During my formative years in rural Texas and St. Louis (late 60s/ early 70s), a common question was, “Who are your people?” Knowing something about the family you came from let others know something about you. I don’t know much about my father’s side (he was of a criminal bent, so we didn’t ask much about him), but my mother’s family tree is well-known to me. I come from a line of crafters/ artists/ poets. Our family name should have been “Kraft,” instead of Williams. My grandmother is a decendant of Ralph Waldo Emerson. She was a prolific tatter, crocheter; and as a single mom she supported her family of four by baking and decorating cakes. Her yummy creations were amazing to behold (though she never let me eat any). The crafty gene was passed onto all four of her children. My mother could look at any space, and intuitively know how to organize it, decorate it, and generally make it better. Her color-sense was natural. My two aunts are also skilled knitters and crocheters. The crafty gene was different for my uncle. He can digs up clay from the earth to make original beads; or take old vodka bottles, break them, melt them and fuse them into beautiful pieces of art that also serve a practical purpose. He was blessed to marry an artist, and together they have an Etsy shop, Art Inspired Gifts.
I’ve always been creative is various ways. Knitting stimulates both sides of my brain. I need the problem-solving to satisfy my left side, and the wonderful textures and fibers to inspire creativity. All these musings came while I was trying to clean my floors and trying to get through a massive migraine. In battling through the pressure, waiting for the espresso (medical purposes only, I assure you) to kick in, I began reflecting on how certain traits or skills seem to run in a family. We home-school, and have the challenge of teaching my middle son who has dyslexia. The creative gene has been a real blessing to him. He has learned to work through brain-blockage by temporarily rechanneling his synapses by using his fine motor skills. In the past he has enjoyed hand-sewing. This year he wants to be a part of the knitting class at our home-school co-op. We’ve never had a boy in our class before, but he has inspired other boys to sign up. Being a mom of boys only, I am very excited to pass my love on to him. This morning I just had to chronicle his beginning stitches…like watching your baby walk for the first time:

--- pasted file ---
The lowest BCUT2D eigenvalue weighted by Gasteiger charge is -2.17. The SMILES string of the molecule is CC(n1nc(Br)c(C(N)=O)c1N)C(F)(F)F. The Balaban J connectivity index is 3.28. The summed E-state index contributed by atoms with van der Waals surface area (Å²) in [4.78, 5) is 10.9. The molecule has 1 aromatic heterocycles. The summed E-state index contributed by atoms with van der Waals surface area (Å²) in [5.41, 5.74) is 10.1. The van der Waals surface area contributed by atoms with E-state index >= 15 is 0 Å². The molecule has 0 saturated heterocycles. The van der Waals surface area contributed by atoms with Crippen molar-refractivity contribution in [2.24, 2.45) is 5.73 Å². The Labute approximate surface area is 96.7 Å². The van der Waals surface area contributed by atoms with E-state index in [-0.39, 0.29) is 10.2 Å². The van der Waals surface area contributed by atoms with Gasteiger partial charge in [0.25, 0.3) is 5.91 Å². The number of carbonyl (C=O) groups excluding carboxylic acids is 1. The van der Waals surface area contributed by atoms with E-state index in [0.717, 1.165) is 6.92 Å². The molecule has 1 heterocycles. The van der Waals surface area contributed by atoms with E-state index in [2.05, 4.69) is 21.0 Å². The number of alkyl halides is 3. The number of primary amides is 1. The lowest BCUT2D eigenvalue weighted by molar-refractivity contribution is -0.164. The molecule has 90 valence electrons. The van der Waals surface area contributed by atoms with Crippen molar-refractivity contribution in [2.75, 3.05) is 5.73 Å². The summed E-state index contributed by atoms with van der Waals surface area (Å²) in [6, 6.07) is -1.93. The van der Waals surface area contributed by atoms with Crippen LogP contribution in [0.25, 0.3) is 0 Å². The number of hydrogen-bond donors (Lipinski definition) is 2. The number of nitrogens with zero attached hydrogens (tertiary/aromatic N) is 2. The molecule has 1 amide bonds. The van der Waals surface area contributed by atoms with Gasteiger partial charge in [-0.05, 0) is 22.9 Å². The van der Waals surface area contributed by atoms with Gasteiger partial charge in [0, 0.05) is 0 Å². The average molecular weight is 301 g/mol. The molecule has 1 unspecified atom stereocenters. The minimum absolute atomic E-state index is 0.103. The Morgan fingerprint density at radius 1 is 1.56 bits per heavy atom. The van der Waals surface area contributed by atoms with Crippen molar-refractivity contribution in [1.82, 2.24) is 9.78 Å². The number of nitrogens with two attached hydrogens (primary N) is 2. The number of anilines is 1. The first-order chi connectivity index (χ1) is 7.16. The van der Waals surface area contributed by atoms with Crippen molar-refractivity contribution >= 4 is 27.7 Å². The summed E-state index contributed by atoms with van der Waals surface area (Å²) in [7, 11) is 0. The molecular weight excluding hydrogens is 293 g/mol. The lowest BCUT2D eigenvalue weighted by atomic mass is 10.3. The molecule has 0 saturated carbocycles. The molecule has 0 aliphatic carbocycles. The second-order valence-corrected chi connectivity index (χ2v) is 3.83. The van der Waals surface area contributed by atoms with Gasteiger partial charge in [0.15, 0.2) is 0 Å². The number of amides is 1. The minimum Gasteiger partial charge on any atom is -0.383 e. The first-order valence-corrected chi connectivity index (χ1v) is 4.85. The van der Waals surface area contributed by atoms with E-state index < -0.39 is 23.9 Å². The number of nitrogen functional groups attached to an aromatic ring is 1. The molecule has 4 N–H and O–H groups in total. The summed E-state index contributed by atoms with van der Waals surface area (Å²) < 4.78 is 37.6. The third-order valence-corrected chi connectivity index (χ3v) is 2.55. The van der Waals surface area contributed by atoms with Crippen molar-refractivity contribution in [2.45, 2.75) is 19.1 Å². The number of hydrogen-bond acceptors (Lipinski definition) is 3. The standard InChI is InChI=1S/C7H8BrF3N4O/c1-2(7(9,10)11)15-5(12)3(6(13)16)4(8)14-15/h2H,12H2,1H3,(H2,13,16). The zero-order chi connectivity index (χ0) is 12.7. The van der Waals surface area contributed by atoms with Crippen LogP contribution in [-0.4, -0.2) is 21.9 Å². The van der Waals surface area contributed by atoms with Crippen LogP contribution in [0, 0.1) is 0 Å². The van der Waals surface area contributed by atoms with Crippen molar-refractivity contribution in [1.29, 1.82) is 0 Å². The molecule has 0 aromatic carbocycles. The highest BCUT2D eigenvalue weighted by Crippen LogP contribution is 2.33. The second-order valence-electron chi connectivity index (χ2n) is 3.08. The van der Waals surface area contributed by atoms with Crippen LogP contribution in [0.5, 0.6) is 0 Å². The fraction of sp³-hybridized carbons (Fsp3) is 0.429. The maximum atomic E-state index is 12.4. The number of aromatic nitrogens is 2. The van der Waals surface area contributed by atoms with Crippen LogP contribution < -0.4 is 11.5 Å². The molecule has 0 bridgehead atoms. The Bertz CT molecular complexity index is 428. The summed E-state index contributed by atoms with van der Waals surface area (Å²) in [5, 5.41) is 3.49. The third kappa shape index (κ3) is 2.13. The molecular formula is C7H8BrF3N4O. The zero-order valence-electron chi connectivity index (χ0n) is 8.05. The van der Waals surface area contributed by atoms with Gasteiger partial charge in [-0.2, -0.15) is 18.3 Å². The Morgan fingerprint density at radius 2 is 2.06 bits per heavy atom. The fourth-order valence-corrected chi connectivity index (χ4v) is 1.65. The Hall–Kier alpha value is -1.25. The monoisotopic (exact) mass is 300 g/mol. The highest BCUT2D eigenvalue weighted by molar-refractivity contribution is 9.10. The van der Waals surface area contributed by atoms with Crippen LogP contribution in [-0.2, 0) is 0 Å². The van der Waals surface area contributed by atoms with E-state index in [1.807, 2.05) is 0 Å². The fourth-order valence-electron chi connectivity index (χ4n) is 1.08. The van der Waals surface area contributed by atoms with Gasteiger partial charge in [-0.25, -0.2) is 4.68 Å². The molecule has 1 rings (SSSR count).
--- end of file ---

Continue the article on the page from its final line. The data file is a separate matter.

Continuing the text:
Yup, those ARE french fry pajamas!
I made up a beginner package for him – Vogue Beginner Basics, Son of Stitch and Bitch, a needle gauge, some stash yarn (Plymouth Encore), a tapestry needle, and my favorite pair of needles (Lantern Moon Rosewood circs – wanted to get the love of fine materials started early). I wanted him to have a manly knit bag to keep his stuff in, so I used the small messenger bag pattern from this great book:
I used to think that I didn’t get the “pack rat” gene from my family; however, I think one could look at my stash and argue the point. The bag that I made would also show evidence that the gene is well and alive in me. For instance, I used only fabric scraps from other projects, and…
for the vinyl outer pocket, I recycled an old bag that came with a set of sheets that I bought (saved because, of course, one never knows when a zippered vinyl bag might be useful. I still have the zipper part. Who needs to buy an extra long zipper when I have this one?). My lovely, almost 16 yr-old son is fascinated by butterflies with a delightful child-like wonder. I reflected this by using a fabric with butterflies. Bandannas are also a part of his wardrobe, so the paisley batik shows some of his personality.
Notice the straps? Next time you go to throw away a worn out backpack, save the straps first! Webbing can be costly, so cannibalize the useful parts before you throw it out. These came in very handy!
It has been wonderful spending this Labor Day, being his personal knitting teacher at home, and watching him progress. It will be exciting to see how his “crafty” gene develops.